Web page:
An advanced microprocessor chip has been developed, one that uses light rather than electricity to transfer data at rapid speeds while consuming minute amounts of energy, this was made possible as a result of the joint efforts of researchers at the University of Colorado Boulder, the University of California, Berkeley and the Massachusetts Institute of Technology (MIT). According to them, “The new chip has a bandwidth density of 300 gigabits per second per square millimeter, about 10 to 50 times greater than packaged electrical-only microprocessors currently on the market”. This new technology could lead to the creation of faster, more powerful computing systems and network infrastructure.
“Light based integrated circuits could lead to radical changes in computing and network chip architecture in applications ranging from smartphones to supercomputers to large data centers, something computer architects have already begun work on in anticipation of the arrival of this technology.
The researchers stated that; “Traditional microprocessor chips—the ones found in everything from laptops to supercomputers—use electrical circuits to communicate with one another and transfer information. In recent years, however, the sheer amount of electricity needed to power the ever-increasing speed and volume of these data transfers has proven to be a limiting factor”. To overcome this obstacle, they turned to photonics, or light-based, technology.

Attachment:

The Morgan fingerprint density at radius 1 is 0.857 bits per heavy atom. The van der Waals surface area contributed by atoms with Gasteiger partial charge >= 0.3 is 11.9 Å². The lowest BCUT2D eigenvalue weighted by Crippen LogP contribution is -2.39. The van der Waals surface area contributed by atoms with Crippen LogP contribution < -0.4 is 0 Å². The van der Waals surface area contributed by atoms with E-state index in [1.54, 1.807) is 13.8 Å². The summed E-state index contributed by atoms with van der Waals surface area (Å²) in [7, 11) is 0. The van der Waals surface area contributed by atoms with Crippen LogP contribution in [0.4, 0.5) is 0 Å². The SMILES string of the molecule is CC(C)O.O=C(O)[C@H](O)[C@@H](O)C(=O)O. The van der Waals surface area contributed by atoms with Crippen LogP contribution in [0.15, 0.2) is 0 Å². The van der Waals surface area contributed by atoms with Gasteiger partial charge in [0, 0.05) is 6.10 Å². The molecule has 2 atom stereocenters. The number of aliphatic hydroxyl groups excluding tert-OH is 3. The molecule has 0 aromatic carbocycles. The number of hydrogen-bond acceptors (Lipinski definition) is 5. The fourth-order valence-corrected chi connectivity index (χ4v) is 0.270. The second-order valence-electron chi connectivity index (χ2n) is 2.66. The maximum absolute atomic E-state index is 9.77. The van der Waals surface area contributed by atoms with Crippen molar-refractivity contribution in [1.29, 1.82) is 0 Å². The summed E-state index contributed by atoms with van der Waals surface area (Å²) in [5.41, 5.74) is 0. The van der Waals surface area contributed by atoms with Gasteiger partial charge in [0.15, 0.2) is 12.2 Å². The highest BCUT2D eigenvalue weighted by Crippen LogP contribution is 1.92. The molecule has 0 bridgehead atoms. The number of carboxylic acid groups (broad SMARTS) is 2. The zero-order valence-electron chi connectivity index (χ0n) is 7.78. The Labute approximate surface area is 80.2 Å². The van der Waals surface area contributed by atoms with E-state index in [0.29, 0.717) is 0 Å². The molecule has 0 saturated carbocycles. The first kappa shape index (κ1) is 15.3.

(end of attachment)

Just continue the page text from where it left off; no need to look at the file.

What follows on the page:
This is a milestone. It’s the first processor that can use light to communicate with the external world, no other processor has photonic I/O in the chip.
“We figured out how to reuse the same materials and processing steps that comprise the electrical circuits to build high-performance optical devices in the same chip,” said Mark Wade, a Ph.D. candidate at CU-Boulder and a co-lead author of the study. “This allows us to design complex electronic-photonic systems that can solve the communication bottleneck in computing.
Light based communication has been the preferred choice due to the advantages it offers; Multiple parallel data streams encoded on different colors of light can be sent over one and the same medium and also just as Popović stated “The infrared light that we use – and that also TV remotes use – has a physical wavelength shorter than 1 micron, about one hundredth of the thickness of a human hair,” said . “This enables very dense packing of light communication ports on a chip, enabling huge total bandwidth.”
Though the lab processor isn’t powerful, as a matter of fact it features just two cores packed on a 3×6 millimeter chip. Researchers are hoping it could pave the way for faster and more powerful computing and network infrastructure and also more energy efficient chips.
As a result of this research two startup companies have emerged, of these, Ayar Labs which specializes in energy-efficient, high-volume data transfers and was notably issued the MIT Clean Energy Prize earlier this year.